Superficial keratectomy for chronic corneal ulcers refractory to medical treatment in 36 cats




To review the outcome of a case series in which superficial keratectomy was used as a treatment for chronic corneal ulceration.

Study design

Retrospective study

Animals studied

Thirty-six cats (41 eyes) with ulcerative keratitis.


Forty-one superficial lamellar keratectomies were performed. Thirty-two and a half percent (32.5%) of the ulcers were resolved within 2 weeks and 85% within 4 weeks after surgery. Nonhealing surgical cases after 4 weeks (13% of the eyes) resolved with prolonged postoperative medical treatment. The mean time to healing was 22.1 days (range 7–74 days). At the end of the follow-up period (mean 8.9 months, range 1–36 months), 82.5% of eyes had regained very good to excellent corneal transparency. Nine cases relapsed (21.9% of the eyes) after surgery. Of those cases, the cornea of eight cats healed after undergoing medical treatment, and one underwent a second limited superficial lamellar keratectomy.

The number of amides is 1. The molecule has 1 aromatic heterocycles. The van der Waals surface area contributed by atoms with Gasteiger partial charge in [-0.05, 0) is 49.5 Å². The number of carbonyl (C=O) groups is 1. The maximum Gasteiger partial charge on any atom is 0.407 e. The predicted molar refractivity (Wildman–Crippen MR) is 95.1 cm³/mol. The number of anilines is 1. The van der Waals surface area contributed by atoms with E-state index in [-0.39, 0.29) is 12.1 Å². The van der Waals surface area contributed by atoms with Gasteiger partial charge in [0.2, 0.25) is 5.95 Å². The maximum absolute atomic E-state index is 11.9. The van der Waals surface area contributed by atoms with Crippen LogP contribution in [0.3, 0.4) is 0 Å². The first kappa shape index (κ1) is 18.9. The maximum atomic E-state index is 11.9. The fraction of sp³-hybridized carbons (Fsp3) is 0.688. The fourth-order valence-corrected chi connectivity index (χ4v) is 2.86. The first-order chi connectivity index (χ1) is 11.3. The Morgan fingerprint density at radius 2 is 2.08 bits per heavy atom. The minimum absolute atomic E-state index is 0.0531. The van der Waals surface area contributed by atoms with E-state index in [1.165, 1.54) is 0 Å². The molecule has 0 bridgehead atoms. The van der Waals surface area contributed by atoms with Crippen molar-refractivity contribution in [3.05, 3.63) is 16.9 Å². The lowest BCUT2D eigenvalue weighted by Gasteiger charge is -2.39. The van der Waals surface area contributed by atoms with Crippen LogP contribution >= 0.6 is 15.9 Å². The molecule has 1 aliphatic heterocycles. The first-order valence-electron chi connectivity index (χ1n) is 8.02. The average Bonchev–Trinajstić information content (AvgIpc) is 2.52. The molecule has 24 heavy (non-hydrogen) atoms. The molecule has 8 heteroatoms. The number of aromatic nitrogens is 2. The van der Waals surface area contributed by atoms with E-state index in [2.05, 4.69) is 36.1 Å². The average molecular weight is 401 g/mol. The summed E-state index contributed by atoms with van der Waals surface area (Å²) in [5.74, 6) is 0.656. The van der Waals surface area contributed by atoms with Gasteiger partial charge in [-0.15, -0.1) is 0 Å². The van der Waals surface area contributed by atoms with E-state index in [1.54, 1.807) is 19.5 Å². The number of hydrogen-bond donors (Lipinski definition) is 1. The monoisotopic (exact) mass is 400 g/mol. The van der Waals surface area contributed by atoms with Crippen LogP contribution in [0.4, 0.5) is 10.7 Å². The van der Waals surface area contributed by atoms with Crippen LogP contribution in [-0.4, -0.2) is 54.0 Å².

Superficial keratectomy in cats is an effective treatment to resolve chronic ulcerative keratitis refractory to medical treatment.